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The Home Inspection Agreement

The Home Inspection Agreement (sometimes called a Pre-Inspection Agreement) is a document that all Home Inspectors will have you sign. The inspector will sign it as well.

The agreement is designed to protect both the Home Inspector and the client from misunderstandings that may arise from the home inspection.
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The agreement outlines a number of things regarding the home inspection.


First, the agreement will identify which Standards of Practice will be used to inspect the home. Home Inspectors may belong to a number of different professional home inspection organizations, and the Standards of Practice followed by the membership of each organization is slightly different. These organizations include:

ASHI (American Society of Home Inspectors)
InterNACHI (International Association of Certified Home Inspectors)
NAHI (National Association of Home Inspectors)

and many more.


    The Home Inspection Agreement will sometimes clarify who will receive a copy of the Home Inspection Report, among other things. In most cases, a Home Inspector will not share your report with realtors, attorneys, or third parties without your consent.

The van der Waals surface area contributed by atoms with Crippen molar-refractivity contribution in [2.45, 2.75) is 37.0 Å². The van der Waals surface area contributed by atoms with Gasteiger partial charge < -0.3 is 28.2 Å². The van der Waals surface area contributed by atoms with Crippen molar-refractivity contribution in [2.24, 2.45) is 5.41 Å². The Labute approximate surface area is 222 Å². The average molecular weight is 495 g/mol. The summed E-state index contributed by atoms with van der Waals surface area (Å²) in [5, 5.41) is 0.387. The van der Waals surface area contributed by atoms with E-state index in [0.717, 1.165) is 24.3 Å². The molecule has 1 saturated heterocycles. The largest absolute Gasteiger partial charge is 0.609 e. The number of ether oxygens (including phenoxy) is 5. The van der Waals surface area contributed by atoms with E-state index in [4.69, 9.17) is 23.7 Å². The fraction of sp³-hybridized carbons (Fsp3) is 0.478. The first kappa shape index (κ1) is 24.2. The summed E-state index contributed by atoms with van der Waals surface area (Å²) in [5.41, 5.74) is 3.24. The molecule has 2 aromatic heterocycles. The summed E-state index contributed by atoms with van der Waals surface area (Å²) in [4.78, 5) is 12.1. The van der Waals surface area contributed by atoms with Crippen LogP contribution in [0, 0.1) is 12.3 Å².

The agreement may also spell out what will not be included in the home inspection, such as mold testing, water testing or radon testing. Be sure to discuss these EXTRA services before the inspection begins. Some people are under the impression that a "Complete Home Inspection" includes all of these services when in fact they may not.

   The document may also contain various exclusions and disclaimers for certain types of homes. For instance, the Home Inspection Agreement may have a disclaimer for log homes, stating that the home inspector is not responsible for areas of the log structure that are inaccessible for inspection.


Most Home Inspection Agreements will clarify the liability of the home inspector in the event that litigation arises from the home inspection process. Some agreements will state that in the event of litigation, any court proceedings will take place in the county where the Home Inspector is based. The Home Inspection Agreement may also clarify who will be responsible for the legal costs under different scenarios.


The agreement may also state when payment is due for the inspection services. Most Home Inspectors will expect payment before or immediately after the inspection services have been rendered.


In the event that a client has ordered extra services like mold, radon, or water testing, the Home Inspection Agreement may give a time frame when those test results will be available to the client.


It is EXTREMELY important that you read the ENTIRE Home Inspection Agreement before signing it!

The client should also insist on reading the STANDARDS OF PRACTICE guidelines that will be used to inspect the home.

The reason? Because, for example, a client may assume that a water pump that serves a water well on the property will be inspected during the process, when in fact some Standards of Practice state that the water pump is considered part of the WELL system. As such, the water pump would not be inspected with the other water supply equipment (piping, water heater) since a well inspection is considered an "EXTRA" service.

Always ask your Home Inspector to verbally clarify anything in the Home Inspection Agreement that is not already clear to you.

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